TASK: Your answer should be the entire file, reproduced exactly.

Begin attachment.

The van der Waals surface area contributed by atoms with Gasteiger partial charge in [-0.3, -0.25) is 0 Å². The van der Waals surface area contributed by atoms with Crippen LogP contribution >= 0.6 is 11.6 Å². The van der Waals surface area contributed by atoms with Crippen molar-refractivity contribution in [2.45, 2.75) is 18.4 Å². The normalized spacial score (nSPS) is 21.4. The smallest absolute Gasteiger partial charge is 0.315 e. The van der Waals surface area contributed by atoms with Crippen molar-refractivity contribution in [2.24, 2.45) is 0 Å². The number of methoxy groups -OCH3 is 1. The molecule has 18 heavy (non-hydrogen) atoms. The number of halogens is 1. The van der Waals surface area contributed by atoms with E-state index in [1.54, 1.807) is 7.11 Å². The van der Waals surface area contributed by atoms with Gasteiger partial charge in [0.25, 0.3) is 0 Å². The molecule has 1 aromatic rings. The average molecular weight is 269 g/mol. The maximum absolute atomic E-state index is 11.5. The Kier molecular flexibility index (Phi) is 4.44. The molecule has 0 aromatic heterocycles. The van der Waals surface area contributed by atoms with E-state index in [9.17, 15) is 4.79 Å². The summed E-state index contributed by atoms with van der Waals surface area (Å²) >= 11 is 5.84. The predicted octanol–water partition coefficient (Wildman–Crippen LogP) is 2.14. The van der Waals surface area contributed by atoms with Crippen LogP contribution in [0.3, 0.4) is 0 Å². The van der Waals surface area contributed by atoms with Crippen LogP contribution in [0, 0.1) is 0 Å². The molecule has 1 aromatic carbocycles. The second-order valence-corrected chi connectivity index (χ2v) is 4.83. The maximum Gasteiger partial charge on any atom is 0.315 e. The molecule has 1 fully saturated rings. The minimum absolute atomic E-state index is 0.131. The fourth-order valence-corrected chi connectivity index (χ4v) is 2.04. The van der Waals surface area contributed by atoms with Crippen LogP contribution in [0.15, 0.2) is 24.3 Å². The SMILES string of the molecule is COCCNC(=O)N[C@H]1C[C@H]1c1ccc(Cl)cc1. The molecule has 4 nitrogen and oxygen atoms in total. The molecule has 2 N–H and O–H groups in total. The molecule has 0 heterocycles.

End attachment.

The van der Waals surface area contributed by atoms with Gasteiger partial charge in [-0.3, -0.25) is 0 Å². The van der Waals surface area contributed by atoms with Crippen LogP contribution >= 0.6 is 11.6 Å². The van der Waals surface area contributed by atoms with Crippen molar-refractivity contribution in [2.45, 2.75) is 18.4 Å². The normalized spacial score (nSPS) is 21.4. The smallest absolute Gasteiger partial charge is 0.315 e. The van der Waals surface area contributed by atoms with Crippen molar-refractivity contribution in [2.24, 2.45) is 0 Å². The number of methoxy groups -OCH3 is 1. The molecule has 18 heavy (non-hydrogen) atoms. The number of halogens is 1. The van der Waals surface area contributed by atoms with E-state index in [1.54, 1.807) is 7.11 Å². The van der Waals surface area contributed by atoms with Gasteiger partial charge in [0.25, 0.3) is 0 Å². The molecule has 1 aromatic rings. The average molecular weight is 269 g/mol. The maximum absolute atomic E-state index is 11.5. The Kier molecular flexibility index (Phi) is 4.44. The molecule has 0 aromatic heterocycles. The van der Waals surface area contributed by atoms with E-state index in [9.17, 15) is 4.79 Å². The summed E-state index contributed by atoms with van der Waals surface area (Å²) >= 11 is 5.84. The predicted octanol–water partition coefficient (Wildman–Crippen LogP) is 2.14. The van der Waals surface area contributed by atoms with Crippen LogP contribution in [0.3, 0.4) is 0 Å². The van der Waals surface area contributed by atoms with Crippen LogP contribution in [0, 0.1) is 0 Å². The molecule has 1 aromatic carbocycles. The second-order valence-corrected chi connectivity index (χ2v) is 4.83. The maximum Gasteiger partial charge on any atom is 0.315 e. The molecule has 1 fully saturated rings. The minimum absolute atomic E-state index is 0.131. The fourth-order valence-corrected chi connectivity index (χ4v) is 2.04. The van der Waals surface area contributed by atoms with Crippen LogP contribution in [0.15, 0.2) is 24.3 Å². The SMILES string of the molecule is COCCNC(=O)N[C@H]1C[C@H]1c1ccc(Cl)cc1. The molecule has 4 nitrogen and oxygen atoms in total. The molecule has 2 N–H and O–H groups in total. The molecule has 0 heterocycles.